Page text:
For-profit colleges that can accept federal financial aid from students charge about 75 percent more in tuition than those that can’t, according to a new study from the National Bureau of Economic Research, which suggests that federal aid might drive up college costs.Read more: http://www.insidehighered.com/news/2012/02/14/profits-receive-federal-aid-charge-more-study-finds#ixzz1mOh23IRY
While the reasons for higher tuition levels at aid-eligible for-profits are hard to pin down, those colleges “may indeed raise tuition to capture the maximum grant aid available,” wrote Stephanie Riegg Cellini, an assistant professor of public policy and economics at George Washington University, and Claudia Goldin, a professor of economics at Harvard University, the study's authors.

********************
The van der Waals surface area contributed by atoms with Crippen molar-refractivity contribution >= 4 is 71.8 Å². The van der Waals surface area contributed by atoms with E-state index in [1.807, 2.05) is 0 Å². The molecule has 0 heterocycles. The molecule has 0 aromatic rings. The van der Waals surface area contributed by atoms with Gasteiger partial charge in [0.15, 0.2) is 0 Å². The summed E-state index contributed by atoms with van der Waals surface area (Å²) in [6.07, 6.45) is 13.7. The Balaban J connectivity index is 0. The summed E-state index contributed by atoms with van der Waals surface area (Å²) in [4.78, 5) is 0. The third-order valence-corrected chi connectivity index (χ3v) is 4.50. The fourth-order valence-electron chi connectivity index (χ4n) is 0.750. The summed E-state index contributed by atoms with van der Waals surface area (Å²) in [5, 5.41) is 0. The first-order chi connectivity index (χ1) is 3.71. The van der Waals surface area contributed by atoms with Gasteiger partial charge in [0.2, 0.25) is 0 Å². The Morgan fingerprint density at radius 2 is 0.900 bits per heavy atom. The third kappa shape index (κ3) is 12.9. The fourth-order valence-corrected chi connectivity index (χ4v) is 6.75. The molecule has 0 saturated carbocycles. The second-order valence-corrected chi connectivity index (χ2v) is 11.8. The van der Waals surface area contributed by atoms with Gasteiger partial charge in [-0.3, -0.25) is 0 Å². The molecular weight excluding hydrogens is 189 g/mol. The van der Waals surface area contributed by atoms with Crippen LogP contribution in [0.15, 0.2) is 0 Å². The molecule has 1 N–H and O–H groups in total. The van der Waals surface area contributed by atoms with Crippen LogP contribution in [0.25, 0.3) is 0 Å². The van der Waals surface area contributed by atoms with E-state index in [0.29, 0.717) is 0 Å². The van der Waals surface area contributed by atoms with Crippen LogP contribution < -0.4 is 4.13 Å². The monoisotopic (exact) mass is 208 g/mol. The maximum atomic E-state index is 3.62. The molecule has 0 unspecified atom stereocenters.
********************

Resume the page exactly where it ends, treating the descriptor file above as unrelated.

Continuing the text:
The two economists say their research lends credence to the so-called “Bennett Hypothesis,” a difficult to measure theory attributed to William Bennett, Ronald Reagan’s second education secretary, who alleged that federal financial aid disrupts the higher education marketplace. But unlike Congressional Republicans or Bennett, who have pointed to nonprofit colleges when making that argument to bolster attempts to cut aid programs, the researchers focused on for-profits.
The difference in tuition between the two categories of for-profits “seems to match, pretty well, the size of a Pell Grant,” said Cellini.
Inside Higher Ed